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Public Awareness
satellites and hurricane hunters

In the early part of this century, coastal residents may have had less than a day to prepare or evacuate their homes from an oncoming hurricane. Today, these same locations receive warnings to evacuate from one to two days in advance, let alone the extra days they are also aware of its existence. Before satellites and radars, people had very little knowledge of the weather just 100 kilometers offshore.

Obviously it is a vastly different world today. Thanks to satellites, we know about the existence of a tropical cyclone immediately. Meteorologists at the Tropical Prediction Center work to constantly monitor these systems as they move, issuing hurricane watches and warnings (definitions of which are placed below) with adequate time for the public to prepare.

Meteorologists and the public also rely on hurricane hunters to learn more about the hurricane. They do this by flying aircraft equipped with weather instruments straight into the middle of these powerful storms. Hurricane hunters are operated by both the Air Force Reserve based at Keesler Air Force Base in Mississippi and the National Oceanic and Atmospheric Administration (NOAA). The two have a long history, making their first flights in 1944. Before satellites were put in space, these planes were the best and sometimes only source of information about a hurricane's position and intensity. When a hurricane hunter airplane is set to fly into a tropical storm or hurricane, it is ready for a long mission. Most commonly, one plane will be in the air for about 11 hours. Scientists on the plane relay the data they collect immediately to the Tropical Prediction Center for analysis.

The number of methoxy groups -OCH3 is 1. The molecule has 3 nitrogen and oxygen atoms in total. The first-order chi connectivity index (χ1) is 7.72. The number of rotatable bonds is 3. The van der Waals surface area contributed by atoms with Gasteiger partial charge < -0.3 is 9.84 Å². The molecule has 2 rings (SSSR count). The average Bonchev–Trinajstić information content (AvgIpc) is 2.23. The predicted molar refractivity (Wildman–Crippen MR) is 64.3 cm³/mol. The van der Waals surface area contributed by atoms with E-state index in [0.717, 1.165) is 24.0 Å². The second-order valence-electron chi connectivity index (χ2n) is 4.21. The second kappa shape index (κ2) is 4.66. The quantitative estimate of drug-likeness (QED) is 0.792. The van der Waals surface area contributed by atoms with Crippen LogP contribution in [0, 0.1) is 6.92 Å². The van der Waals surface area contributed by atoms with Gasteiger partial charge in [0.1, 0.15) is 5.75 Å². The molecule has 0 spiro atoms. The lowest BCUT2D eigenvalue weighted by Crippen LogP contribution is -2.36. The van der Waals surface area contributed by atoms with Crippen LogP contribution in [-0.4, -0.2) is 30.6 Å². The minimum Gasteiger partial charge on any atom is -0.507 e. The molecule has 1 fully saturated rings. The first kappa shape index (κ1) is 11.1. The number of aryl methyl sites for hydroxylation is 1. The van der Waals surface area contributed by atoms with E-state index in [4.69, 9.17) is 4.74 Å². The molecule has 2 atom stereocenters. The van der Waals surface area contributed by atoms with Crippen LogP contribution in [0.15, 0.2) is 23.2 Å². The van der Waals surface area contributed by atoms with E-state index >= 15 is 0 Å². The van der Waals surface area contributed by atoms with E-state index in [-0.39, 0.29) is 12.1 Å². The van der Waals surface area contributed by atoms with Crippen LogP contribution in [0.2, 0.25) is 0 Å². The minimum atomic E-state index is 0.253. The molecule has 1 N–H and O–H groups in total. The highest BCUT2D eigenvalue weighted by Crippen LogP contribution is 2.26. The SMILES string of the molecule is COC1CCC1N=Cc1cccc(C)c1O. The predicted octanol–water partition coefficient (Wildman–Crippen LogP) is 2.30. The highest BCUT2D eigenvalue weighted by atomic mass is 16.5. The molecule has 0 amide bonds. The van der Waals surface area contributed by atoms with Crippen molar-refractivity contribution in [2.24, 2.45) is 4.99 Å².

[Image: (112K)]
Image by: U.S. Air Force

Air force reserve hurricane hunters use the WC-130H aircraft seen above to make their flights, while NOAA crews use the WP-3D and GIV-SP. As dangerous as it seems, the hurricane hunters have an extremely clean safety record. A normal crew consists of six: a pilot, co-pilot, navigator, flight engineer, aerial reconnaissance weather officer, and dropsonde system operator.

Terms for using data resources. CD-ROM available.
Credits and Acknowledgments for WW2010.
Department of Atmospheric Sciences (DAS) at
the University of Illinois at Urbana-Champaign.

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